For Copper House, we have all lived in Berkhamsted for over 15 years. Its an affluent, commuter town which has a thriving high street, but we, and our friends, spent our weekends in taxis to St Albans and London as there were no high-end venues that you could spend the whole evening in that delivered a West End-type experience. We had been looking for appropriate sites for three years when Carluccio’s went into administration in the most prominent site in the town in . After a very competitive tender process, we secured the Grade 2-listed building in and pushed through with our plans to transform it into a bar and restaurant that brought relaxed luxury and social dining to Berkhamsted. After a major refurbishment, we opened our doors to the public on 18 April 2019

>See also: How I’ve grown my business: Adam Sopher, Joe & Seph’s popcorn

What experience did you have in your sector?

None! I had no experience in HR or recruitment (other than being a line manager at Barclays) before joining The Curve Group. And I had no experience in the hospitality sector at all before setting up Copper House. However, I have lots of business experience and understand finance, operations, people, customers and strategy and being able to ask all of the stupid questions about the sectors has enabled us to come up with new ways of working rather than copying what the sectors have always done. I am also a prolific business reader so spend a lot of time reading business books and articles into the sectors and topics we move into.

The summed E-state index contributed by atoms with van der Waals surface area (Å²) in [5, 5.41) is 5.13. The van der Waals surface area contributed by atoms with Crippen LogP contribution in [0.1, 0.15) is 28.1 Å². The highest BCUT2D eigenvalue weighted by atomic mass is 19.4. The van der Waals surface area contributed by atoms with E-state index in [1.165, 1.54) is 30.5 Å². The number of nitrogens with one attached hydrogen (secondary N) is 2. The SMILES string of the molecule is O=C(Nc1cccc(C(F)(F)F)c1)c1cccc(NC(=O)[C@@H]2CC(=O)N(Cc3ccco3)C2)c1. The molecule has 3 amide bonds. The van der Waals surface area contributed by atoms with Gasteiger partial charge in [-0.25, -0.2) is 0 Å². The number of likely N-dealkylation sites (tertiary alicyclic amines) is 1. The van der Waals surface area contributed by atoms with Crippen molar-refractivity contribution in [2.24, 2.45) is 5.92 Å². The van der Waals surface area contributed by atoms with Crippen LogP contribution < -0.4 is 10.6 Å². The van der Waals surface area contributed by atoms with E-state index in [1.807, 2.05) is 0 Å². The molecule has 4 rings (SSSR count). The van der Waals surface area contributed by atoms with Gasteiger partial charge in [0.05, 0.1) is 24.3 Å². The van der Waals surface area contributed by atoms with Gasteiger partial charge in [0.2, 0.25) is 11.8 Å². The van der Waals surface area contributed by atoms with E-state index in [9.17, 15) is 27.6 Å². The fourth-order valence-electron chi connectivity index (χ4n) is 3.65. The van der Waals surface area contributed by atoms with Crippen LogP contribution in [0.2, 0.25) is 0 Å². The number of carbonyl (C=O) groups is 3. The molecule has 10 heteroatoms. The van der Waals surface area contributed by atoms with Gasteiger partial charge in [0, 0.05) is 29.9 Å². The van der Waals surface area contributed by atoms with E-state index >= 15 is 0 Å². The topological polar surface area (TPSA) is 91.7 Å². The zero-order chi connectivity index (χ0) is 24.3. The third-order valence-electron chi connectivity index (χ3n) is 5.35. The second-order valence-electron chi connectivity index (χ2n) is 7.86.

Lyndsey Simpson

Do you consider your business to be a disruptor – what’s its USP?

Yes. Both businesses exist to plug a gap in what was available and bring a better experience to customers.

For The Curve Group, we remain one of the few businesses in the sector that doesn’t pay commission or have a dedicated sales team. We don’t have “paid when paid” or “non-assignment of debt” clauses in our outsource contracts with our suppliers against all our competitors. We think they stop small companies growing and is a legacy of my banking background where I deemed them anti-competitive. Our operating model breaks processes down to constituent parts so we don’t have any key person reliance and full CRM control of our customer interactions, etc.

For Copper House, we seem to be the odd one out as a restaurant/bar that plays by the book as far as HR goes. For example, all of our employees earn holiday entitlement for every hour they work, regardless of their contracted hours. Normal to me and others in other professional sectors, but seemingly extraordinary in hospitality and leisure, where part-time workers never seem to be paid their holiday pay anywhere near what they should receive.

We have invested in the look and feel of the site in a way you would in central London but that is rarely experienced outside of large cities. We bring events and dinners to the town that have never been seen before from London Fashion Week collaborations and fashion shows, to Krug champagne dinners and Peaky Blinders-style 1920s events.

What part does technology play in your business?